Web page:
What the agency didn’t know was that this particular woman spends her days sitting in a room toward the back of her home. Anyone that the woman is familiar with and trusts knows that she sits in this room, in her favorite chair, next to a window. If you want her to come to the door, you knock on the window, and she will let you in. For this woman, access is determined by relationship, not an appointment. She knows that you know her because you came to the right window.
Within most underrepresented communities, the church knows things that hospitals and health services companies will never know. And without this community-based knowledge and earned trust, health care accessibility and education will perpetually be in a stalemate.
“They won't hear you because they don’t know you”
- Dr. Bobby Baker, President, Lukan Group
By growing their accessible network through navigators and liaisons, the Lukan Group effectively functions as a trellis that can grow anything intended to be in relationship with underrepresented communities. The organization’s focus on leveraging its influence to improve quality of care, reduce health care costs and eliminate disparities provides partners with the trust and messaging alignment that they could never realize themselves.
As more states add SDoH requirements to managed Medicaid contracts in effort to ameliorate health care inequity, the utilization of human-led service organizations like the Lukan Group and/or the growing number of human-led “tech + touch” services startups will become vital in order for MCOs to meet newly instituted performance measures. I will note that despite the endemic knowledge that organizations like the Lukan Group have been able to draw attention to, it’s surprising to see community reinvestment requirements with the least adoption across states.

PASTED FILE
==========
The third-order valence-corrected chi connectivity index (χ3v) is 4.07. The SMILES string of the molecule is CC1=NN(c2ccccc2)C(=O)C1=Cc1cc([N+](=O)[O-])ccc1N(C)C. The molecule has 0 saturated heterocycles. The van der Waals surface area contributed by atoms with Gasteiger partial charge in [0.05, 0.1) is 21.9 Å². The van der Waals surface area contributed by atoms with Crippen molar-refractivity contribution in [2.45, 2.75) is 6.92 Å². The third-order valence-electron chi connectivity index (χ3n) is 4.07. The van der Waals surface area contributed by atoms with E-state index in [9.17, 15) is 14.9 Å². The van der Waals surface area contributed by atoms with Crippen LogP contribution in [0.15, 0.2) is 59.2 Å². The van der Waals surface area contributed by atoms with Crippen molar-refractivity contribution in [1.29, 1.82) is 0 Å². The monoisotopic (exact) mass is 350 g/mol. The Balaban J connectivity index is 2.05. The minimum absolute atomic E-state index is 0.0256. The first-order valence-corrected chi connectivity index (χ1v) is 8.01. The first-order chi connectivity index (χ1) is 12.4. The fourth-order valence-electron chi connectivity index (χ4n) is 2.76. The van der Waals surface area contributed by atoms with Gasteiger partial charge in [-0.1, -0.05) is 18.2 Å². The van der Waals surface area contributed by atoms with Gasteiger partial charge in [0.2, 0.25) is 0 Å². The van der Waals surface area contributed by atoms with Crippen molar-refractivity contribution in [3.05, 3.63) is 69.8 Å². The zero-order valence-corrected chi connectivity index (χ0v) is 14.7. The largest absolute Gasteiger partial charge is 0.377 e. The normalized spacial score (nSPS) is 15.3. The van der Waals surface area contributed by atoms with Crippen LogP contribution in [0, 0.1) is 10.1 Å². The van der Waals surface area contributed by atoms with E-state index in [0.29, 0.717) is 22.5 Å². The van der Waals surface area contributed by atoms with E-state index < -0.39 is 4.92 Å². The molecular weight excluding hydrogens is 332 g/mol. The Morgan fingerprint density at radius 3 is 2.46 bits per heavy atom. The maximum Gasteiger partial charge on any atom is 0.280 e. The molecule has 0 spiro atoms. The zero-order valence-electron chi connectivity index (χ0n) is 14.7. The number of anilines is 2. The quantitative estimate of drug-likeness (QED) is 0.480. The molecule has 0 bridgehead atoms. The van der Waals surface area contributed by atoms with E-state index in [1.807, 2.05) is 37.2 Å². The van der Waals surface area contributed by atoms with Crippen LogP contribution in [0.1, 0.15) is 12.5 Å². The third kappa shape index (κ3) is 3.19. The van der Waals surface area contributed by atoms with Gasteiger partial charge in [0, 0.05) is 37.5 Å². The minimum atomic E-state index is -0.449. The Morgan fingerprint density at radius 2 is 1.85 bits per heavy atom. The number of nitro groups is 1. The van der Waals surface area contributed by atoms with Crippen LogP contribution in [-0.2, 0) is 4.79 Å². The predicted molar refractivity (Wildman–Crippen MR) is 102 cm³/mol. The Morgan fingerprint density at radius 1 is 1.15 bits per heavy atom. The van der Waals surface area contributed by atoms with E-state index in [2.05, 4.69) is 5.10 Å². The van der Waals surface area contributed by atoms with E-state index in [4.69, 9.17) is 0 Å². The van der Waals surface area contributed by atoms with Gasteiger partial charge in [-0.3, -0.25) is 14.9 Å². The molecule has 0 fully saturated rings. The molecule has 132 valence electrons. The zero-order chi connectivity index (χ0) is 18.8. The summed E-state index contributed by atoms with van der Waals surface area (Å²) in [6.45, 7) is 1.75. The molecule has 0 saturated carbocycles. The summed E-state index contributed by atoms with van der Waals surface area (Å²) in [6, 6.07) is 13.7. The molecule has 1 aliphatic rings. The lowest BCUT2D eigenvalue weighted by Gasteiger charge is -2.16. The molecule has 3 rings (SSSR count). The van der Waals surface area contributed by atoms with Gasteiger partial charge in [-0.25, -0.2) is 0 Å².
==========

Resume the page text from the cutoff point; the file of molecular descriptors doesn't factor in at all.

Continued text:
In addition to payers, health systems and biopharma companies also have an increasing focus on improving health equity & SDoH. Below are some of the leading human-led, social-first companies and organizations that are helping these major healthcare stakeholders tackle this formidable challenge.
As more emphasis is placed on addressing formative layers of care for riskier populations, we should expect to see more social care pathways utilize human-led components such as advocates, navigators or caretakers to provide empathy, to garner trust and to ultimately provide better access to downstream health care. While population health studies have shown that solving upstream SDoH pain points can deliver causative reductions in total cost of care, execution at scale remains difficult, especially when engaging more heterogeneous populations within Medcaid that require meaningfully more touch and IRL intervention.
As a human optimization investor based in the most tech-forward city in the world, it’s easy to get excited by care solutions aimed at increasing longevity, maximizing performance or providing tech-heavy, concierge service models. While each of those use cases have extraordinary promise, not enough awareness is being driven outside of the captive privilege bubble and on innovation that can provide better care access to the large, yet often marginalized populations that need it most. While still in the early innings, the progress of human-centric, social-first solutions that are purpose built for CMS populations are inspiring and certainly prove that not all heroes wear capes (or white coats).